Money Insider: Balance transfers can be wise – but tread carefully


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With the UK economy barely out of recession and unemployment at a 17-year high, you'd expect credit card providers to be treading a more cautious line to prevent bad debts and write-offs from eating into their profit margins.

But according to the latest Moneynet research this doesn't appear to be the case, with plenty of 0 per cent promotional deals and the average interest-free balance-transfer term hitting a new record of 12.7 months.

In the period following the banking crisis in early 2009, the credit card market was understandably far less active with some lenders withdrawing from the market and fewer new products being launched.

At that time many of us assumed the 0 per cent balance transfer recruitment ploy would be a thing of the past, but we were wrong.

There are a number of factors why card providers continue to offer these record-breaking deals.

Historically, funding costs remain very low, plus the Consumer Credit Directive, which came into effect in February 2011, means that lenders can be more selective, as they only have to offer the best deals to 51 per cent of successful applicants compared with the previous requirement of 66 per cent.

With around £57bn outstanding on credit cards there are still opportunities for card providers to pick up business from their rivals; one of the reasons some are upping the ante to try to tempt us to switch allegiance.

Offering long-term 0 per cent deals is also a very cost-effective way of generating massive free advertising exposure via the newspaper and online best buy tables. Why spend thousands on a half-page advert when simply tweaking the terms and conditions of your product can deliver similar or even better results?

The downside for consumers is that even though lower borrowing costs have allowed providers to offer extended interest-free terms, once the promotional deal expires the revert to interest rates remain stubbornly high, currently around the 18 per cent APR mark.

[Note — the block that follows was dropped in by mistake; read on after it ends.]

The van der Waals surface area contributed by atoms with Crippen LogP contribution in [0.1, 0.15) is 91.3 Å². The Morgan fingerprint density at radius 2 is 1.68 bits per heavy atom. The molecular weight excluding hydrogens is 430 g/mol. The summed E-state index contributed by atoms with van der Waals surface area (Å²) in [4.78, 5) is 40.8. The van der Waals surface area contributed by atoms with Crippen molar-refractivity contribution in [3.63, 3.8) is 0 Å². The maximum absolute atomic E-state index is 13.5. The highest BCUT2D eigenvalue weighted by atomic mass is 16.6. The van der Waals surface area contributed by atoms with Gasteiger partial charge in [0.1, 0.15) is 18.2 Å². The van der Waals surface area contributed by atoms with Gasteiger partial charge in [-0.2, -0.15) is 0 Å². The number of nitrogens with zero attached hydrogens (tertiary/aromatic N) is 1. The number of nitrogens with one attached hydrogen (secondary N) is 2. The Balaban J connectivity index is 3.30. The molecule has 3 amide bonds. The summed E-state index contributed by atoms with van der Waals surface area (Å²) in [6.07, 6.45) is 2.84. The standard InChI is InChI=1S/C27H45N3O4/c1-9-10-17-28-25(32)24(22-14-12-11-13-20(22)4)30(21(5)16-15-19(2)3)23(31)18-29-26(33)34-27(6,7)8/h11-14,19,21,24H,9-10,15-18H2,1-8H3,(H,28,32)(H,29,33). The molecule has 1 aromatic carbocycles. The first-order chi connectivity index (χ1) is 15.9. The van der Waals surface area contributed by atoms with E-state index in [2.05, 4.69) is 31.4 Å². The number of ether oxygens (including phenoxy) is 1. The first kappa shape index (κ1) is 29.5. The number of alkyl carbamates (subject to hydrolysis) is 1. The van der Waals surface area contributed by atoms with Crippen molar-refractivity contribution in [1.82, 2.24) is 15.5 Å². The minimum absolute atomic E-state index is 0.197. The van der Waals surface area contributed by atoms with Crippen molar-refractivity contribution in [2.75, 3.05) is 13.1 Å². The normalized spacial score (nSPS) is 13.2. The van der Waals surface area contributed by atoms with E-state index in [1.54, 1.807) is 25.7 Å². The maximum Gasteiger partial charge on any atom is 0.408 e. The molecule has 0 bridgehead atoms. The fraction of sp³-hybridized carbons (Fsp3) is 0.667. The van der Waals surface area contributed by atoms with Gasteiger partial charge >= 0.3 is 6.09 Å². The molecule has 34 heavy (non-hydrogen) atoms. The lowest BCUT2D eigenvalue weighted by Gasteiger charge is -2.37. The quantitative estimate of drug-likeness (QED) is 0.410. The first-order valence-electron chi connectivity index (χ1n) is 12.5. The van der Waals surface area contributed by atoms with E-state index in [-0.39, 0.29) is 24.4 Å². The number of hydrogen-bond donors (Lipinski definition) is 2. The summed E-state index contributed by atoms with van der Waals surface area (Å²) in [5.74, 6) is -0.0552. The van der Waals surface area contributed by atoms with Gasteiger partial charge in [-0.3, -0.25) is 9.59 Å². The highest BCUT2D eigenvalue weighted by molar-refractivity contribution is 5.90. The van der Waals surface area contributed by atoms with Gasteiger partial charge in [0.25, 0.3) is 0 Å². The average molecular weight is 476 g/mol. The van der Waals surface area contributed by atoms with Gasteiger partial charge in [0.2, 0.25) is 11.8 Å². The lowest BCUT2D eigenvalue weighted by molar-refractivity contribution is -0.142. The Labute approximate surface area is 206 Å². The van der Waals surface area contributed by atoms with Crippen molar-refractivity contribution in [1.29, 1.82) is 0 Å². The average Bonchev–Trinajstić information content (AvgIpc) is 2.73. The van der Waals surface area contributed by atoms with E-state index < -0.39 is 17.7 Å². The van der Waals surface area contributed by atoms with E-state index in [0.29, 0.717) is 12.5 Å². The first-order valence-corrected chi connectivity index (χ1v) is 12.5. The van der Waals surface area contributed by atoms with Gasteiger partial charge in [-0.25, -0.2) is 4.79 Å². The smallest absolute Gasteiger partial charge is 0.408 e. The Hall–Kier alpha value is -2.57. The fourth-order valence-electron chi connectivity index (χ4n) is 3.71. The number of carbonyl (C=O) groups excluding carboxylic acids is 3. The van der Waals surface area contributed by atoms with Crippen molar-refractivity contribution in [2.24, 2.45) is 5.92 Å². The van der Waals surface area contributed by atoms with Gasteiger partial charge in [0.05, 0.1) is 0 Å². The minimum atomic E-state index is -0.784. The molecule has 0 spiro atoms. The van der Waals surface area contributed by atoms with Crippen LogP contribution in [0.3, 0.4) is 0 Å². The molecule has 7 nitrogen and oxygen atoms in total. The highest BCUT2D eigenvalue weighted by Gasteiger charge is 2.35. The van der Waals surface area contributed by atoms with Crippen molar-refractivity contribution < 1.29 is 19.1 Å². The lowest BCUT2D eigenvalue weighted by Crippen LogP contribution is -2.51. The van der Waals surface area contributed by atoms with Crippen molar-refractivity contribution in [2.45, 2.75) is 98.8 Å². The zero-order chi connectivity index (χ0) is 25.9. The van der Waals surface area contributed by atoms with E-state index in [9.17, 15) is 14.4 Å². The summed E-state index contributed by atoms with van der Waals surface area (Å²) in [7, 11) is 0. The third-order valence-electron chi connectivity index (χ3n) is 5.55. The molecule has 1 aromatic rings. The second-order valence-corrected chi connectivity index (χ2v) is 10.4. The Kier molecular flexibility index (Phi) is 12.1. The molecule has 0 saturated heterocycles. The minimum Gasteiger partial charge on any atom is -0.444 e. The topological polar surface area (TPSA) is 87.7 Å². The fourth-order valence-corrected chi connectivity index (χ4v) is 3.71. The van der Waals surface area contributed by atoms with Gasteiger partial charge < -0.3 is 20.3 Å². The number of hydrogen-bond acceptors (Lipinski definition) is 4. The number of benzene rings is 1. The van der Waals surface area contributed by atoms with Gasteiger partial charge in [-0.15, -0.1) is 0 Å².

Some existing customers have seen their borrowing rates increased as their card company now views them as more of a risk compared with when they first applied for their card. That's a bitter pill to swallow if you're already struggling to make inroads into your credit card balance.

Also, if any consumers on a 0 per cent deal happen to be late with or miss a monthly repayment, even if it is their first slip up, they will in many cases, see their interest-free offer terminated immediately.

The rates at the end of the interest-free deal can vary enormously, for example with the 15 month 0 per cent purchases deal from M&S Money the representative APR reverts to 15.9 per cent. Meanwhile, with the Classic Credit Card from Post Office, the go-to rate is well above the market average at 19.9 per cent APR.

As well as being able to be more selective in who they lend to, card companies can also offer smaller credit limits so even though the 0 per cent market may appear to be thriving, the overall amount of money available via these deals is likely to be lower than it was a few years ago.

If your credit record is in good shape you'll find plenty of takers for your existing debt, however, in many cases the size of the credit limit many not be as much as you were hoping for or sufficient to cover your existing balance(s).

If your credit rating is not up to scratch then your experience is likely to be far less positive and you may find your application for these introductory offers declined or that you'll be offered a card but at a much higher rate of interest.

While lenders still want new business and some "rate tarts" are still looking to switch their balance on a frequent basis, the goalposts have undoubtedly moved and a greater proportion of consumers will see their application turned down.

The latest data reveals that there are now 51 credit cards offering an interest-free balance transfer term of 12 months or more, with the longest terms currently available from Barclaycard Platinum and Halifax at 22 months. Meanwhile NatWest and Virgin Money Bank both offer interest-free deals for 20 months.

Despite UK card companies writing off over £13bn in bad debts in the last three years "free plastic" looks set to be here to stay for the foreseeable future.

If you use your cards wisely it can be a great way to manage your finances, but for those who can't resist the temptation to spend on their new 0 per cent flexible friend, a bigger and more expensive headache is waiting round the corner.

Andrew Hagger –

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